Article: Addictions

Subject:  ADDICTION
(Tobacco, Alcohol, Drugs)

TYPICAL FEELINGS OF A CHILD: inclusion, belonging, specialness, worthiness, loved, obedient, being grown-up, superior to peers.

TYPICAL BELIEFS OF A CHILD: “I need to (smoke, drink, use drugs) to be a part of my family.”  “I’m more grown up than my peers.”  “I need to keep family secrets or I’ll be rejected by my family.”  “It’s cool to use.”  “I will have more friends if I use.”

TYPICAL ACTIONS OF A CHILD: secrecy, pseudo-sophisticated, flirtatious or charming, disrespect for authority figures, demanding, immature emotionally

TYPICAL FEELINGS OF AN ADOLESCENT: angry, worthless, unloved, abandoned, abused, neglected, forgotten, confused, lonely, shameful.

TYPICAL BELIEFS OF AN ADOLESCENT: “I’m not special enough to be loved.”  “I’m hopeless.”  “It’s hopeless.”  “No one really cares or understands.”  “I’m a Loser.”

TYPICAL ACTIONS OF AN ADOLESCENT: tough acting, flirtatious or charming, studied indifference, wanting to enter power struggle with authority figures, lack of motivation to be successful.

A Brief Summary:

[Note:  I am aware that my views about alcohol, drug and tobacco addictions are less than popular.  I formulated my viewpoint after working with some children and many adolescents who have struggled with addictions.  In researching addictions, there is just not the substantial evidence that meets the current popular views to support the medical disease model as an appropriate intervention.]

There has been a lot of mythology surrounding addiction and addiction behaviors.  Here is a little of what we know, from current research, about children and adolescents and addictions:  that tobacco is one of the most highly addictive chemicals available to humans.  When the user begins using tobacco, they are under the impression that they won’t get “hooked.”  That they can stop at any time.  That, for a child or adolescent, using tobacco products is “cool.”  That the laws governing the use of tobacco are randomly enforced.  That adults continue to purchase tobacco and sell tobacco to minors.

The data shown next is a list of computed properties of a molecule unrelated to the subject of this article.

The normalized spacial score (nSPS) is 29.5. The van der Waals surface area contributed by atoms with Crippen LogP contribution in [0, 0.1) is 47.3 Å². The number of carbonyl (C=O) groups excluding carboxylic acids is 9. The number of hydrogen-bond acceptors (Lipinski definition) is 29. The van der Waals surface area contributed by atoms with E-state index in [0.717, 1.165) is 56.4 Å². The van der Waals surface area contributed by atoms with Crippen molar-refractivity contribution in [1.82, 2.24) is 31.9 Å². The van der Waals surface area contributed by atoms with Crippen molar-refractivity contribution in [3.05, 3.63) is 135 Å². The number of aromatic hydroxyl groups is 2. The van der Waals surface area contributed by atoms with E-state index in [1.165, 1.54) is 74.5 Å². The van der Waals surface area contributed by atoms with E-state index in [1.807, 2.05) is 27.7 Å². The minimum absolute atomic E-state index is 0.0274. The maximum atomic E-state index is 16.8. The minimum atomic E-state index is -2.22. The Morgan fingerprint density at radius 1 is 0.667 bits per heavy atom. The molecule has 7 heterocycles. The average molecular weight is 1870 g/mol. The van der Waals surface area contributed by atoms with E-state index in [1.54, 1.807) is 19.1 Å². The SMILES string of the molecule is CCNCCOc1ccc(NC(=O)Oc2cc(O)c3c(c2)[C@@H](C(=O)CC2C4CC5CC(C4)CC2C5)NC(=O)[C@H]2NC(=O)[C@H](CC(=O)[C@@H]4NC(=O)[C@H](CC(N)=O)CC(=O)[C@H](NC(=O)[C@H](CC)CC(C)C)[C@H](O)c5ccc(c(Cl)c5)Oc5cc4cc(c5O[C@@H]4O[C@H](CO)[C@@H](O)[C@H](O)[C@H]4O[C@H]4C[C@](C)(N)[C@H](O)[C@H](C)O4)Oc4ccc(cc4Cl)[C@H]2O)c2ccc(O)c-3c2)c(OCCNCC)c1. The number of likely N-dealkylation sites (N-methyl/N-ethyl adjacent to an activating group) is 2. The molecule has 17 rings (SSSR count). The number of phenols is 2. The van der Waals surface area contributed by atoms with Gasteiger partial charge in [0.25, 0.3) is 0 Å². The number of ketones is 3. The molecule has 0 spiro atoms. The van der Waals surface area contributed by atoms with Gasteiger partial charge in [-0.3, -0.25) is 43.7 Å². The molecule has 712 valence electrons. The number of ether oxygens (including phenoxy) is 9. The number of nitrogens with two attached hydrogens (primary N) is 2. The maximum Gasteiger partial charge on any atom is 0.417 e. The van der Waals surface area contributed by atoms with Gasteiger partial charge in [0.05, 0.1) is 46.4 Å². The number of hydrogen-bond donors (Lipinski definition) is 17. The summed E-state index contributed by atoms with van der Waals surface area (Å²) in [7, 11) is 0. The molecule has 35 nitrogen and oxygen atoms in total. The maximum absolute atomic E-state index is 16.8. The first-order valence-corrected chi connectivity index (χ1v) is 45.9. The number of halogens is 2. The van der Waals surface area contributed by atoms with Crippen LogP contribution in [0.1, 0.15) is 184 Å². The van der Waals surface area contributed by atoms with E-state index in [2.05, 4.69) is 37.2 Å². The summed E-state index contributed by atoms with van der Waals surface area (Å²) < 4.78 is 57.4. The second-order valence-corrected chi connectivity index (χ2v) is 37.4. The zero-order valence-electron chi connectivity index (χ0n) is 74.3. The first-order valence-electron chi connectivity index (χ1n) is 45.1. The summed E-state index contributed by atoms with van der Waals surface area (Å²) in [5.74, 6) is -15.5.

We know that the use of tobacco places the user at a much higher risk to use drugs and alcohol.  The chain of usage for users of tobacco often proceeds to the use of alcohol, which leads to use the drugs.  Almost all cocaine users state that their first “drug of choice” was tobacco.  Almost all alcoholics state that their first “drug of choice” was tobacco.
What we know from working with kids is that the majority of users of tobacco, alcohol, and drugs were initially given their first “taste” of these substances in the family home.  We also are aware that family expectation and acceptance is a huge factor in a child’s or adolescent’s use and growing dependence upon all three substances.
Research also tells us that bio-chemically, the longest half-life of any drug in the body is about thirty days.  This means that after a thirty-day grace period of non-usage, the body does not respond chemically to the drug, but rather psychologically.
Addiction must be recognized as either a physiological addiction or a psychological addiction.  While under the physiological addiction, the person is at high risk for using, due to the body’s instance of needing more drug to be held in a state of balance.  Without the use of the drug, the body begins to detoxify and causes the person to experience unpleasant to painful body reactions.  Since human beings resist body pain, they will often ignore what they need to do to get “clean,” by providing immediate relaxation from the detoxifying experience.